Another example of a contemporary home doing its best to co-exist with nature. Built on high, rocky terrain overlooking Lac de la Cabane, north of Montréal, Québec, Canada, the structural design has incorporated stone extracted during excavation of the site. Each level of the lakeside home has been given its own unique identity in terms of the materials used and how they interact with the overall scheme.
9. Graphite Solar Screen Developed on Lord of the Rings’ Film Set
Contemporary home in Sydney, Australia, features wood and cement cladding with a liberal use of full-height glazing on both floors and special graphite mesh screens (visible on the upper balconies). The screens are an architectural solar product that were originally developed for a completely different purpose by artistic director Kayne Horsham in New Zealand for Peter Jackson’s Lord of the Rings film productions. The material was used as chainmail amour for the actors instead of heavy steel. Actor Viggo Mortensen dubbed the mesh “Kaynemaile.”
10. Second-Story Canopy Built over Backyard Entrance
Modular contemporary residence in Sewall Point, Florida, features interlocking sections with a glass walkway connecting second-story towers. A wood and Corten steel canopy, supported by two pillars, is built over one back entrance into the home. The backyard has limestone stairs, a small patio for deck chairs, and concrete coping around the inground pool.
11. Modern Montana Farmhouse Features Miles of Glass
Contemporary Montana farmhouse features rustic wood barn siding with what seems like miles of glass walls and a metal and green sod roof. Built on a flood plain, the architectural placement of the house took into consideration the annual river flow of spring flooding.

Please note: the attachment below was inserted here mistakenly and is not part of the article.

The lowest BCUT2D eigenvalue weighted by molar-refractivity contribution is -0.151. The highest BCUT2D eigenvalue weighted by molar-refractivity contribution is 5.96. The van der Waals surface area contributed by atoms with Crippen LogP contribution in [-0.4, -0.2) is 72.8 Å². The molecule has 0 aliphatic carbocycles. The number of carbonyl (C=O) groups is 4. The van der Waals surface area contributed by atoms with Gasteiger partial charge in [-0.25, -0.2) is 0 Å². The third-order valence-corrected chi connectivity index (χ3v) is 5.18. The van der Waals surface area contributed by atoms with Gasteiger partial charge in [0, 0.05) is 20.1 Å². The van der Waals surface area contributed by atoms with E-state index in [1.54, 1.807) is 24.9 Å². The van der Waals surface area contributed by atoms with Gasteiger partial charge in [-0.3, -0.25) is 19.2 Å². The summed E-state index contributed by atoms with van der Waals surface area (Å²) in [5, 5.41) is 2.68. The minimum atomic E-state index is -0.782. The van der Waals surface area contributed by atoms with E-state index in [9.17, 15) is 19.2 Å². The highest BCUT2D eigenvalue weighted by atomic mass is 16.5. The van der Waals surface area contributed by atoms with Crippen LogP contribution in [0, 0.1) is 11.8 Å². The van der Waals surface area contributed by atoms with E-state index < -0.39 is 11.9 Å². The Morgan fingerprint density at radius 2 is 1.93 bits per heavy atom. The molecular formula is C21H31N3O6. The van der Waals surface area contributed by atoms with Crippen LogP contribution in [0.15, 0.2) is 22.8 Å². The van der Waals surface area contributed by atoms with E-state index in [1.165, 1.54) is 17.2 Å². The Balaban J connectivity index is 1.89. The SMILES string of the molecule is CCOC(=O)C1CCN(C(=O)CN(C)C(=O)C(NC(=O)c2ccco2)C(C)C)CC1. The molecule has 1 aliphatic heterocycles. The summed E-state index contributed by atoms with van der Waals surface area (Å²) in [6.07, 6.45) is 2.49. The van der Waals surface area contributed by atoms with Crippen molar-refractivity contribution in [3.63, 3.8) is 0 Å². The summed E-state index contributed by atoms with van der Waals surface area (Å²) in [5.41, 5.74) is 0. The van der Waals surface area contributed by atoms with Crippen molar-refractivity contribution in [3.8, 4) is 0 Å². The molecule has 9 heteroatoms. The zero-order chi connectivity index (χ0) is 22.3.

12. Rooms Focused on Inner Courtyard of New Delhi Residence
Contemporary house in New Delhi, India, was constructed like a puzzle, with the structure planned around mature trees growing on the property. Brick, marble, and wood siding are combined with extensive glass on both floors, with many of the rooms focused on the greenery of an inner courtyard.
13. Black Accents Used Throughout Madrid Home’s Design
Stone overhangs distinguish this contemporary home in Madrid, Spain, designed by the A-cero architectural firm. A stone and black galvanized steel fence surrounds the property, with limestone and black glass incorporated into the exterior façade of the minimalist design.
14. Contemporary Design Makes Itself at Home Inside Tropical Rainforest
The concrete, stone, steel, and glass of this contemporary home have been designed to coexist with the tropical vegetation of the Gondwana Rainforest in Queensland, Australia, a massive, ancient ecosystem that is millions of years old. Each section of the house is supported by stilts, enabling it to follow the contours of the hilly landscape. Both floors of the home, lined with container gardens, access the outside through full-height glass doors.
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15. Futuristic Modernism Meets Natural World on Seoul Hillside